Feminism is fashionable. All the time that I've been writing about women's rights, journalists have asked me, 'Why are women scared to call themselves feminist?' But now, with Taylor Swift saying she is a feminist and Emma Watson leading a feminist campaign, with Patricia Arquette talking about equal pay on the Oscars stage and Meryl Streep and Jennifer Lopez shouting their support, there's no reason why anyone should be nervous of calling themselves feminist any more.
Some feminists are a bit sniffy about this move that feminism is making into the mainstream, but I am delighted. I love seeing young women crowding out feminist debates, I love the packed audiences at women's festivals. I think it's great that hundreds of thousands of people sign petitions with feminist messages.
It's easy to forget how feminist debate used to be corralled into such a small arena centred around the Guardian women's page and Silver Moon Bookshop. I remember when it was quite a stretch for any newspaper to allow a writer to put a feminist frame on a story, even if it was about violence against women. That's changed. The way that we speak about women's experiences from female genital mutilation to pornography to sexual violence to street harassment has undergone a profound shift as feminist ideas have moved more firmly into the mainstream.
But that doesn't mean that it's time to rest on our laurels. On the contrary, now is the time that we have to match this shift in awareness with action. It's great that, say, more survivors of abuse are able to speak out about what they suffered, but are they getting the support they need? While services to survivors are being starved of funds, more media interest is not going to help those who need it most. Let see all the debate matched by a bit of money, and then we can start to talk about change.
And it is still the case that many women are being left out of this rise of interest. Eight years ago I set up a charity, Women for Refugee Women, that works with women who have had to cross borders to survive. The understanding of the injustices that women face across the globe has definitely improved since I started working in this area. The government has, for instance, started a new initiative to prevent sexual violence in conflict and has done sterling work on trying to protect girls from FGM. But when women cross borders to flee from these very abuses, it's a different story.
For instance, one woman I know well fled her country because she did not want to be a cutter in the female genital mutilation rituals of her village. Her mother and her grandmother had been cutters before her and after her mum died the elders of the village were forcing her to take on her ancestral role. Rather than cut the clitorises off little girls, she fled. Instead of working with her to understand the situation she fled from, the UK Home Office locked her up in Yarl's Wood detention centre for five months without a lawyer or an interpreter. Because her phone was taken away from her when she was detained she wasn't even able to let her sister or daughter know where she was. She is now out, but she still doesn't have asylum and she is deeply depressed and scared. When you next hear British politicians talking about how well they support girls at risk of FGM, remember her.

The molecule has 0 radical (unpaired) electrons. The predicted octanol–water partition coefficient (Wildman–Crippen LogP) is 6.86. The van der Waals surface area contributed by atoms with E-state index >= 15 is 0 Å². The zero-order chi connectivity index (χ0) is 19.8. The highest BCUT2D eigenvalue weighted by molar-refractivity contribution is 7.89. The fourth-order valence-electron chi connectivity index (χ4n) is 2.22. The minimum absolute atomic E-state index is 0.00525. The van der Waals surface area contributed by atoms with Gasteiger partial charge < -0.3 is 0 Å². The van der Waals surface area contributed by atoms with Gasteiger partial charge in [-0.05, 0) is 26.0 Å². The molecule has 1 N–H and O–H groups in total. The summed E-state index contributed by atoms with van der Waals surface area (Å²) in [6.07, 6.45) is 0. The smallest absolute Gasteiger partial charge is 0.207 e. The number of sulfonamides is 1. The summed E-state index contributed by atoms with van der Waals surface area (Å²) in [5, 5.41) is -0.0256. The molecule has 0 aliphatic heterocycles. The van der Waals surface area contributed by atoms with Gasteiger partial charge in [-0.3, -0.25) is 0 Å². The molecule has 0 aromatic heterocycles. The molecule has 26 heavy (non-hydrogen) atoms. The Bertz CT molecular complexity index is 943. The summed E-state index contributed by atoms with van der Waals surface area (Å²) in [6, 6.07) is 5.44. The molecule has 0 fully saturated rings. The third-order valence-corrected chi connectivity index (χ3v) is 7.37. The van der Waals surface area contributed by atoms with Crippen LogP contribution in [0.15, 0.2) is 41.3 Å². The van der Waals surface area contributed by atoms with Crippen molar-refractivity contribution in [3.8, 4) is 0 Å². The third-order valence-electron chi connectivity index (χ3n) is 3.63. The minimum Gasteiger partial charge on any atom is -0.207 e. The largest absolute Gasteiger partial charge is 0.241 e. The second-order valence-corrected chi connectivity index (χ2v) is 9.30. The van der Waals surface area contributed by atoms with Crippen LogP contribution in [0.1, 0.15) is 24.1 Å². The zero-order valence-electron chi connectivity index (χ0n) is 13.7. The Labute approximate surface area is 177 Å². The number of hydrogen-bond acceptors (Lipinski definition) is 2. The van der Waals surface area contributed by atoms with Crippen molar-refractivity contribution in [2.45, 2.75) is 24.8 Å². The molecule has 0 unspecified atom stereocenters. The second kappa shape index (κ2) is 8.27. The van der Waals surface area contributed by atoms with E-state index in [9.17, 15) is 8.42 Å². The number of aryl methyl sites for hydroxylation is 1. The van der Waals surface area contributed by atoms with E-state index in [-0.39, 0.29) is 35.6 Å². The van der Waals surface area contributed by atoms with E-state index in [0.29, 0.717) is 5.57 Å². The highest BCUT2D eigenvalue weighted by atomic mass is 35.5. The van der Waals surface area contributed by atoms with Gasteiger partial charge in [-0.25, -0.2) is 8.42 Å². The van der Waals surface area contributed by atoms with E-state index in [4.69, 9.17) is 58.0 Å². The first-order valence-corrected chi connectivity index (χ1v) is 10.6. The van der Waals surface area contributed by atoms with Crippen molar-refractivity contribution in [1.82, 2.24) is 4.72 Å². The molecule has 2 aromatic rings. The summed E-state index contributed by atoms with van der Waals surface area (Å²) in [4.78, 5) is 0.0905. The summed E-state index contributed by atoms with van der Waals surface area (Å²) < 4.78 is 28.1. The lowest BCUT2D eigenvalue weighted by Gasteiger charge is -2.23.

Another woman I know was raped in prison in her home country as punishment for being a lesbian. Her mum helped her get out and flee to the UK for safety. But here, the Home Office said she wasn't a lesbian; she has long hair and wears make up, so maybe she didn't look the part. So they locked her up in Yarl's Wood detention centre where she descended into paranoia and confusion, unable to deal with being watched by men night and day. 'When I entered there I wasn't myself. I was messed up... I was so agitated and they bring me to the room and I was lying in the bed. There was two officers in front of me, watching me. If I wanted to go to the toilet they would be around me. And I said to them, "I don't want male guards." That night there was only male guards in Yarl's Wood... Then I scream and shout, I shout, I shout, I shout, I shout until I fell asleep. After my condition started to get worse. Now they were watching me every second... if I wanted to do anything they were watching me.'
I'm glad that feminism is on the move again, but we all know there is still loads of work to do, especially for women who face the double or triple disadvantage of being the wrong colour, the wrong nationality, the wrong sexuality... Until the voices of such women are heard as loudly as Taylor Swift's and Emma Watson's, the struggle isn't over.
Natasha Walter is the author of Living Dolls: the Return of Sexism, which is being reissued on 8 March with a new introduction. She is giving two lectures and participating in a panel event in Cambridge as Humanitas Visiting Professor of Women's Rights 3-8 March - http://www.crassh.cam.ac.uk/events/25903